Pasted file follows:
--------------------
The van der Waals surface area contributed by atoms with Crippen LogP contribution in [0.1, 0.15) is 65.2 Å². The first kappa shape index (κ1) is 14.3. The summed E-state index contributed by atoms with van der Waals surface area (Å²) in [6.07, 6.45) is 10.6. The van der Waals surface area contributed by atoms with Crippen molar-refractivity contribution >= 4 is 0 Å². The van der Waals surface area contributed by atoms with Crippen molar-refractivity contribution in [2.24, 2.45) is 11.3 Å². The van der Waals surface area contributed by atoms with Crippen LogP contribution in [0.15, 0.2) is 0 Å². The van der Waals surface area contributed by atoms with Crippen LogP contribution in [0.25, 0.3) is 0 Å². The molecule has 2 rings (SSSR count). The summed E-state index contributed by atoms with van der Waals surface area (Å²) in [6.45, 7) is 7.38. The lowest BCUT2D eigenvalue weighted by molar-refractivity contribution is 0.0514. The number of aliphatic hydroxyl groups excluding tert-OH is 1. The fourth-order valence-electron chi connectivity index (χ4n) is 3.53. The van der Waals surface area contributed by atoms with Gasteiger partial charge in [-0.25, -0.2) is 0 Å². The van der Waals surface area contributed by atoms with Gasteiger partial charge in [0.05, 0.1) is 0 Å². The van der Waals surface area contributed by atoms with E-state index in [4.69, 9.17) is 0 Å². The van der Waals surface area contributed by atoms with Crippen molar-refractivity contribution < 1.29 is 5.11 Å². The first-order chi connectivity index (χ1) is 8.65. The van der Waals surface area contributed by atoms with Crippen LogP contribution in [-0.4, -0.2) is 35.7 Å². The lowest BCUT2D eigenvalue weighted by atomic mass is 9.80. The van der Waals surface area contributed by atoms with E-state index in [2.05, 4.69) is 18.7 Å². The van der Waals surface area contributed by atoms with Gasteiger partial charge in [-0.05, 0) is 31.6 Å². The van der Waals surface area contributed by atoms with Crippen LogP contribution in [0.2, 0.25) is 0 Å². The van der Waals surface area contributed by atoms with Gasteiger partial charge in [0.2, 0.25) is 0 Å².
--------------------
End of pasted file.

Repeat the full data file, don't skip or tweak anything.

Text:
The van der Waals surface area contributed by atoms with Crippen LogP contribution in [0.1, 0.15) is 65.2 Å². The first kappa shape index (κ1) is 14.3. The summed E-state index contributed by atoms with van der Waals surface area (Å²) in [6.07, 6.45) is 10.6. The van der Waals surface area contributed by atoms with Crippen molar-refractivity contribution >= 4 is 0 Å². The van der Waals surface area contributed by atoms with Crippen molar-refractivity contribution in [2.24, 2.45) is 11.3 Å². The van der Waals surface area contributed by atoms with Crippen LogP contribution in [0.15, 0.2) is 0 Å². The van der Waals surface area contributed by atoms with Crippen LogP contribution in [0.25, 0.3) is 0 Å². The molecule has 2 rings (SSSR count). The summed E-state index contributed by atoms with van der Waals surface area (Å²) in [6.45, 7) is 7.38. The lowest BCUT2D eigenvalue weighted by molar-refractivity contribution is 0.0514. The number of aliphatic hydroxyl groups excluding tert-OH is 1. The fourth-order valence-electron chi connectivity index (χ4n) is 3.53. The van der Waals surface area contributed by atoms with Gasteiger partial charge in [-0.25, -0.2) is 0 Å². The van der Waals surface area contributed by atoms with Gasteiger partial charge in [0.05, 0.1) is 0 Å². The van der Waals surface area contributed by atoms with E-state index in [4.69, 9.17) is 0 Å². The van der Waals surface area contributed by atoms with Crippen molar-refractivity contribution < 1.29 is 5.11 Å². The first-order chi connectivity index (χ1) is 8.65. The van der Waals surface area contributed by atoms with Crippen LogP contribution in [-0.4, -0.2) is 35.7 Å². The lowest BCUT2D eigenvalue weighted by atomic mass is 9.80. The van der Waals surface area contributed by atoms with E-state index in [2.05, 4.69) is 18.7 Å². The van der Waals surface area contributed by atoms with Gasteiger partial charge in [-0.05, 0) is 31.6 Å². The van der Waals surface area contributed by atoms with Crippen LogP contribution in [0.2, 0.25) is 0 Å². The van der Waals surface area contributed by atoms with Gasteiger partial charge in [0.2, 0.25) is 0 Å².